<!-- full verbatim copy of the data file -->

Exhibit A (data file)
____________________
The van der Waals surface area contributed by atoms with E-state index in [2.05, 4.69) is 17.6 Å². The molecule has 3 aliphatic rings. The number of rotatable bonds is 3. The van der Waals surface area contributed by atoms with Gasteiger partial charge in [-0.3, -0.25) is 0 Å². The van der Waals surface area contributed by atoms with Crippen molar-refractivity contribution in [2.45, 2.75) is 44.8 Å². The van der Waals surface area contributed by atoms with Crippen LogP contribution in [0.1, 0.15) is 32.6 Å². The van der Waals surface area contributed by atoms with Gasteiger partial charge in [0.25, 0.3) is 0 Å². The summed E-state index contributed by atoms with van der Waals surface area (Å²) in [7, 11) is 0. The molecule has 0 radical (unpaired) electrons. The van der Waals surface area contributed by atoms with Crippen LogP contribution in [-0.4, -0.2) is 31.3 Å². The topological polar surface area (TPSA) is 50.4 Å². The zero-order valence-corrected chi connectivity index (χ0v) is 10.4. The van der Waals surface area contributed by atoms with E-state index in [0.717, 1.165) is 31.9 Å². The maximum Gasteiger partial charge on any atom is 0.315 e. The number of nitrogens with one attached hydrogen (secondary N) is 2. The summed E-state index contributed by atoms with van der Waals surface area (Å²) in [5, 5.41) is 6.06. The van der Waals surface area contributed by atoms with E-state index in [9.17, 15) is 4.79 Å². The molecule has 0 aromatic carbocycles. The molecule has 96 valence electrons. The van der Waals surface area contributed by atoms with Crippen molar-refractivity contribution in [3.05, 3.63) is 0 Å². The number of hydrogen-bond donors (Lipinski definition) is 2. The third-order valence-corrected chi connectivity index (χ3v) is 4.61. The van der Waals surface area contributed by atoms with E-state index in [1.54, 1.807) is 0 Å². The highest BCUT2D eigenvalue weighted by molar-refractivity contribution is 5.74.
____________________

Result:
The van der Waals surface area contributed by atoms with E-state index in [2.05, 4.69) is 17.6 Å². The molecule has 3 aliphatic rings. The number of rotatable bonds is 3. The van der Waals surface area contributed by atoms with Gasteiger partial charge in [-0.3, -0.25) is 0 Å². The van der Waals surface area contributed by atoms with Crippen molar-refractivity contribution in [2.45, 2.75) is 44.8 Å². The van der Waals surface area contributed by atoms with Crippen LogP contribution in [0.1, 0.15) is 32.6 Å². The van der Waals surface area contributed by atoms with Gasteiger partial charge in [0.25, 0.3) is 0 Å². The summed E-state index contributed by atoms with van der Waals surface area (Å²) in [7, 11) is 0. The molecule has 0 radical (unpaired) electrons. The van der Waals surface area contributed by atoms with Crippen LogP contribution in [-0.4, -0.2) is 31.3 Å². The topological polar surface area (TPSA) is 50.4 Å². The zero-order valence-corrected chi connectivity index (χ0v) is 10.4. The van der Waals surface area contributed by atoms with E-state index in [0.717, 1.165) is 31.9 Å². The maximum Gasteiger partial charge on any atom is 0.315 e. The number of nitrogens with one attached hydrogen (secondary N) is 2. The summed E-state index contributed by atoms with van der Waals surface area (Å²) in [5, 5.41) is 6.06. The van der Waals surface area contributed by atoms with E-state index in [9.17, 15) is 4.79 Å². The molecule has 0 aromatic carbocycles. The molecule has 96 valence electrons. The van der Waals surface area contributed by atoms with Crippen molar-refractivity contribution in [3.05, 3.63) is 0 Å². The number of hydrogen-bond donors (Lipinski definition) is 2. The third-order valence-corrected chi connectivity index (χ3v) is 4.61. The van der Waals surface area contributed by atoms with E-state index in [1.54, 1.807) is 0 Å². The highest BCUT2D eigenvalue weighted by molar-refractivity contribution is 5.74.